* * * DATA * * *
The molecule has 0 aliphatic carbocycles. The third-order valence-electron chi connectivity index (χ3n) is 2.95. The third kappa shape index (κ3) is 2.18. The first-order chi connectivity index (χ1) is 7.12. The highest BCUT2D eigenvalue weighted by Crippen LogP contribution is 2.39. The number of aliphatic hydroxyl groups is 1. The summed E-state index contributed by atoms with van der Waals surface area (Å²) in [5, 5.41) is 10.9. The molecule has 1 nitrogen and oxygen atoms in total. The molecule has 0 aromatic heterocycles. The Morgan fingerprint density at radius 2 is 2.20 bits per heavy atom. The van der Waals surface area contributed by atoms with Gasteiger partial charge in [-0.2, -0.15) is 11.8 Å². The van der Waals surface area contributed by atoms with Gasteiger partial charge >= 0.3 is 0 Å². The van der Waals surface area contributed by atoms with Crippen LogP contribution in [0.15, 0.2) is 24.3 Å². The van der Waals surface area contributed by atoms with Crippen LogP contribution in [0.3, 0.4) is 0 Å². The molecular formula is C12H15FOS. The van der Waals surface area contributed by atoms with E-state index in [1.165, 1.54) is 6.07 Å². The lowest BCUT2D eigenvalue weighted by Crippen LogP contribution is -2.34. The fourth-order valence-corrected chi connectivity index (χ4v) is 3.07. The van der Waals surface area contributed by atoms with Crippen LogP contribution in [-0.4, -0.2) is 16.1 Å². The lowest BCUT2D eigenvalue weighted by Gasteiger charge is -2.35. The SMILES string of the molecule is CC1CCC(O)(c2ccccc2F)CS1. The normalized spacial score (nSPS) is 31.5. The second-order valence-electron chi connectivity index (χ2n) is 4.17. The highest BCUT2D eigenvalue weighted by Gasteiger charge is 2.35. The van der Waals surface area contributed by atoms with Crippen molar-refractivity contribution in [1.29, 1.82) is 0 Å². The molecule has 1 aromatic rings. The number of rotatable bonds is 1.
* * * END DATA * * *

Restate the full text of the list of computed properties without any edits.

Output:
The molecule has 0 aliphatic carbocycles. The third-order valence-electron chi connectivity index (χ3n) is 2.95. The third kappa shape index (κ3) is 2.18. The first-order chi connectivity index (χ1) is 7.12. The highest BCUT2D eigenvalue weighted by Crippen LogP contribution is 2.39. The number of aliphatic hydroxyl groups is 1. The summed E-state index contributed by atoms with van der Waals surface area (Å²) in [5, 5.41) is 10.9. The molecule has 1 nitrogen and oxygen atoms in total. The molecule has 0 aromatic heterocycles. The Morgan fingerprint density at radius 2 is 2.20 bits per heavy atom. The van der Waals surface area contributed by atoms with Gasteiger partial charge in [-0.2, -0.15) is 11.8 Å². The van der Waals surface area contributed by atoms with Gasteiger partial charge >= 0.3 is 0 Å². The van der Waals surface area contributed by atoms with Crippen LogP contribution in [0.15, 0.2) is 24.3 Å². The van der Waals surface area contributed by atoms with Crippen LogP contribution in [0.3, 0.4) is 0 Å². The molecular formula is C12H15FOS. The van der Waals surface area contributed by atoms with E-state index in [1.165, 1.54) is 6.07 Å². The lowest BCUT2D eigenvalue weighted by Crippen LogP contribution is -2.34. The fourth-order valence-corrected chi connectivity index (χ4v) is 3.07. The van der Waals surface area contributed by atoms with Crippen LogP contribution in [-0.4, -0.2) is 16.1 Å². The lowest BCUT2D eigenvalue weighted by Gasteiger charge is -2.35. The SMILES string of the molecule is CC1CCC(O)(c2ccccc2F)CS1. The normalized spacial score (nSPS) is 31.5. The second-order valence-electron chi connectivity index (χ2n) is 4.17. The highest BCUT2D eigenvalue weighted by Gasteiger charge is 2.35. The van der Waals surface area contributed by atoms with Crippen molar-refractivity contribution in [1.29, 1.82) is 0 Å². The molecule has 1 aromatic rings. The number of rotatable bonds is 1.